CTJ Report: Extenders Bill is a Wasteful Corporate Giveaway
[Editor’s note: This post was originally published on the Tax Justice Blog, a project of Citizens for Tax Justice and the Institute for Taxation and Economic Policy, on Dec. 4. For additional information on the tax extenders bill, see CHN’s recent post, “Congress Almost Serves Up a Turkey of a Tax Bill…But President Obama Gives it the Bird.”]
After President Barack Obama’s veto threat last week ended discussion of a $450 billion package of tax breaks mostly benefiting businesses, the House of Representatives on Wednesday approved a smaller bill, H.R. 5771, that would extend most of the tax cuts for one year at a cost of $42 billion.
A new report from Citizens for Tax Justice explains that while the President deserves credit for stopping a much bigger corporate giveaway, even the $42 billion bill is an absurd waste of money from a Congress that has been unable to find a way to fund basic public investments like highways and bridges.
Here are just a few of the problems with H.R. 5771:
■ Most of the tax breaks fail to achieve any desirable policy goals. For example, they include bonus depreciation breaks for investments in equipment that the Congressional Research Service have found to be a “relatively ineffective tool for stimulating the economy, a tax credit for research defined so loosely that it includes the work soft drink companies put into developing new flavors, and a tax break that allows General Electric to do financial business offshore without paying U.S. taxes on the profits.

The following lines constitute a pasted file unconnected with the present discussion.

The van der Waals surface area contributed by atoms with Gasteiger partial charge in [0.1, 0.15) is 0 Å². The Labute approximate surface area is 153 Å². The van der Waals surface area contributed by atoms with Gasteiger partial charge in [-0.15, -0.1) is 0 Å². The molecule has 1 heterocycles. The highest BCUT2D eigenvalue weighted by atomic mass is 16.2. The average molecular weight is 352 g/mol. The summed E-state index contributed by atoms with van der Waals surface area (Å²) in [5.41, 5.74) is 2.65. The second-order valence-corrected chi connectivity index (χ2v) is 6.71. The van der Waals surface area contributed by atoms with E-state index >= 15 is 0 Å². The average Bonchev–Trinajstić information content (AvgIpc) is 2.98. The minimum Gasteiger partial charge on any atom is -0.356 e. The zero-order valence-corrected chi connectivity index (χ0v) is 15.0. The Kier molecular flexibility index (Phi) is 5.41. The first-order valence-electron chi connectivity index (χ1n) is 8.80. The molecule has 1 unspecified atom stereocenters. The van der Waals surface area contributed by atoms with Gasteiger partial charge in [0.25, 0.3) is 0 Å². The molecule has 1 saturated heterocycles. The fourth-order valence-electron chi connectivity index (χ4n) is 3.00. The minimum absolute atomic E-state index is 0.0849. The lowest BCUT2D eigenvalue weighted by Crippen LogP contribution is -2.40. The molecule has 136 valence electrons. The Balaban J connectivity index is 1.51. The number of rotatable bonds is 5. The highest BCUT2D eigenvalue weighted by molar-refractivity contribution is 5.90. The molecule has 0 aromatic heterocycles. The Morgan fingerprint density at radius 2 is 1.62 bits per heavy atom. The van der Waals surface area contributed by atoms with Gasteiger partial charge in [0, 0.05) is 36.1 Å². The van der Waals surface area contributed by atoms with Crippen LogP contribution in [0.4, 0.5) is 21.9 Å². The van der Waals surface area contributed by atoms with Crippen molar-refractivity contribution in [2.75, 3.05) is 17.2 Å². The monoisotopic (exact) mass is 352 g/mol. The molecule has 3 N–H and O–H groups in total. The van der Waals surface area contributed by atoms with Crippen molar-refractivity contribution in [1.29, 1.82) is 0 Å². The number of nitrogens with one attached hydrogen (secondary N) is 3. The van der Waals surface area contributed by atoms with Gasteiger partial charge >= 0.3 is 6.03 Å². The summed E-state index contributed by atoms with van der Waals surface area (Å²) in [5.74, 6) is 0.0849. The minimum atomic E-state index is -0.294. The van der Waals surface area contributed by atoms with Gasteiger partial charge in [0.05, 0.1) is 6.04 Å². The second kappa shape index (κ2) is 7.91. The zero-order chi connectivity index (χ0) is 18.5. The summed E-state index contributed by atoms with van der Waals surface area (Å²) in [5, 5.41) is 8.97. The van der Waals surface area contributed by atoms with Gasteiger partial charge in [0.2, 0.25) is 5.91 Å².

■ The tax breaks cannot possibly be effective in encouraging businesses to do anything because they are almost entirely retroactive. The tax breaks actually expired at the end of 2013 and this bill will extend them (almost entirely retroactively) through 2014. These tax provisions are supposedly justified as incentives for companies to do things Congress thinks are desirable, like investing in equipment or research, but that justification makes no sense when tax breaks are provided to businesses for things they have done in the past.
■ The bill increases the deficit by $42 billion to provide tax breaks that mostly benefit businesses, even after members of Congress have refused to enact any measure that helps working people unless the costs are offset. The measures that Congress refused to enact without offsets include everything from creating jobs by funding highway projects to extending emergency unemployment benefits.